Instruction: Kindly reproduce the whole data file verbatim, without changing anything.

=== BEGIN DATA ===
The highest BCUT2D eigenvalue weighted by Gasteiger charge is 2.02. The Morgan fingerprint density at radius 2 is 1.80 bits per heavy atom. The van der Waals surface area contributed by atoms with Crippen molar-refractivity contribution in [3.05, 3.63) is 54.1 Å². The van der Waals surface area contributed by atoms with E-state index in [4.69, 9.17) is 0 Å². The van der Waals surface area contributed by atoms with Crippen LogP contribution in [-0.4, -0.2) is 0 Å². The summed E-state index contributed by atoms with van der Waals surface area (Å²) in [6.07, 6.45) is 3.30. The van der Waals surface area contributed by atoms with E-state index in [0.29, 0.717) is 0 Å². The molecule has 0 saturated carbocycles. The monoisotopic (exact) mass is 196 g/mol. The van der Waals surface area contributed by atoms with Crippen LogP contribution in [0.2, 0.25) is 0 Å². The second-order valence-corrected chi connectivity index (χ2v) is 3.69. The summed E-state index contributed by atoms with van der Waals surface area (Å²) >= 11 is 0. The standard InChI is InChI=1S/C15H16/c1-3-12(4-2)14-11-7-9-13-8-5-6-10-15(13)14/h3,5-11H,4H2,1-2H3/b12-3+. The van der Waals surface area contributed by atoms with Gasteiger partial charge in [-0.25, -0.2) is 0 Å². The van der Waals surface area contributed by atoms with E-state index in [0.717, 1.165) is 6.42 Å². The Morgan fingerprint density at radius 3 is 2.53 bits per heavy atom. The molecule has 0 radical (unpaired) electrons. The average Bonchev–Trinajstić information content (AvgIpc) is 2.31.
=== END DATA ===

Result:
The highest BCUT2D eigenvalue weighted by Gasteiger charge is 2.02. The Morgan fingerprint density at radius 2 is 1.80 bits per heavy atom. The van der Waals surface area contributed by atoms with Crippen molar-refractivity contribution in [3.05, 3.63) is 54.1 Å². The van der Waals surface area contributed by atoms with E-state index in [4.69, 9.17) is 0 Å². The van der Waals surface area contributed by atoms with Crippen LogP contribution in [-0.4, -0.2) is 0 Å². The summed E-state index contributed by atoms with van der Waals surface area (Å²) in [6.07, 6.45) is 3.30. The van der Waals surface area contributed by atoms with E-state index in [0.29, 0.717) is 0 Å². The molecule has 0 saturated carbocycles. The monoisotopic (exact) mass is 196 g/mol. The van der Waals surface area contributed by atoms with Crippen LogP contribution in [0.2, 0.25) is 0 Å². The second-order valence-corrected chi connectivity index (χ2v) is 3.69. The summed E-state index contributed by atoms with van der Waals surface area (Å²) >= 11 is 0. The standard InChI is InChI=1S/C15H16/c1-3-12(4-2)14-11-7-9-13-8-5-6-10-15(13)14/h3,5-11H,4H2,1-2H3/b12-3+. The van der Waals surface area contributed by atoms with Gasteiger partial charge in [-0.25, -0.2) is 0 Å². The van der Waals surface area contributed by atoms with E-state index in [0.717, 1.165) is 6.42 Å². The Morgan fingerprint density at radius 3 is 2.53 bits per heavy atom. The molecule has 0 radical (unpaired) electrons. The average Bonchev–Trinajstić information content (AvgIpc) is 2.31.